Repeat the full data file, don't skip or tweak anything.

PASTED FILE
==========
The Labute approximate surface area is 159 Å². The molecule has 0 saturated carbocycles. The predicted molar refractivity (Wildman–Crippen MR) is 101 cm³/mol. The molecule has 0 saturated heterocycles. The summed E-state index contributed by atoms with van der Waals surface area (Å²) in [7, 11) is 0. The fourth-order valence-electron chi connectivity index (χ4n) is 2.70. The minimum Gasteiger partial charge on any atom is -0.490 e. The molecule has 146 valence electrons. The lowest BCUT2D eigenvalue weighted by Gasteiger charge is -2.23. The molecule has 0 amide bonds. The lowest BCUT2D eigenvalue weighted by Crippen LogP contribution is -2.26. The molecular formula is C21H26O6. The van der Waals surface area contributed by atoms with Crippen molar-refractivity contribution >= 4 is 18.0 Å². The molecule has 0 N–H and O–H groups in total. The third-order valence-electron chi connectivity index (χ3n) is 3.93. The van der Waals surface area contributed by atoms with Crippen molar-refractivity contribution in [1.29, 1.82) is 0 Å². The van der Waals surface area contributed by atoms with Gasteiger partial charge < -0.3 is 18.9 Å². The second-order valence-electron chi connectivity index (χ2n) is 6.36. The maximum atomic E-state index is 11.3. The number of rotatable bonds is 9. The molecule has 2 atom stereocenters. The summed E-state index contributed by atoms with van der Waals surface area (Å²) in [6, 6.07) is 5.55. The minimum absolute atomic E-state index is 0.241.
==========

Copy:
The Labute approximate surface area is 159 Å². The molecule has 0 saturated carbocycles. The predicted molar refractivity (Wildman–Crippen MR) is 101 cm³/mol. The molecule has 0 saturated heterocycles. The summed E-state index contributed by atoms with van der Waals surface area (Å²) in [7, 11) is 0. The fourth-order valence-electron chi connectivity index (χ4n) is 2.70. The minimum Gasteiger partial charge on any atom is -0.490 e. The molecule has 146 valence electrons. The lowest BCUT2D eigenvalue weighted by Gasteiger charge is -2.23. The molecule has 0 amide bonds. The lowest BCUT2D eigenvalue weighted by Crippen LogP contribution is -2.26. The molecular formula is C21H26O6. The van der Waals surface area contributed by atoms with Crippen molar-refractivity contribution >= 4 is 18.0 Å². The molecule has 0 N–H and O–H groups in total. The third-order valence-electron chi connectivity index (χ3n) is 3.93. The van der Waals surface area contributed by atoms with Crippen molar-refractivity contribution in [1.29, 1.82) is 0 Å². The van der Waals surface area contributed by atoms with Gasteiger partial charge < -0.3 is 18.9 Å². The second-order valence-electron chi connectivity index (χ2n) is 6.36. The maximum atomic E-state index is 11.3. The number of rotatable bonds is 9. The molecule has 2 atom stereocenters. The summed E-state index contributed by atoms with van der Waals surface area (Å²) in [6, 6.07) is 5.55. The minimum absolute atomic E-state index is 0.241.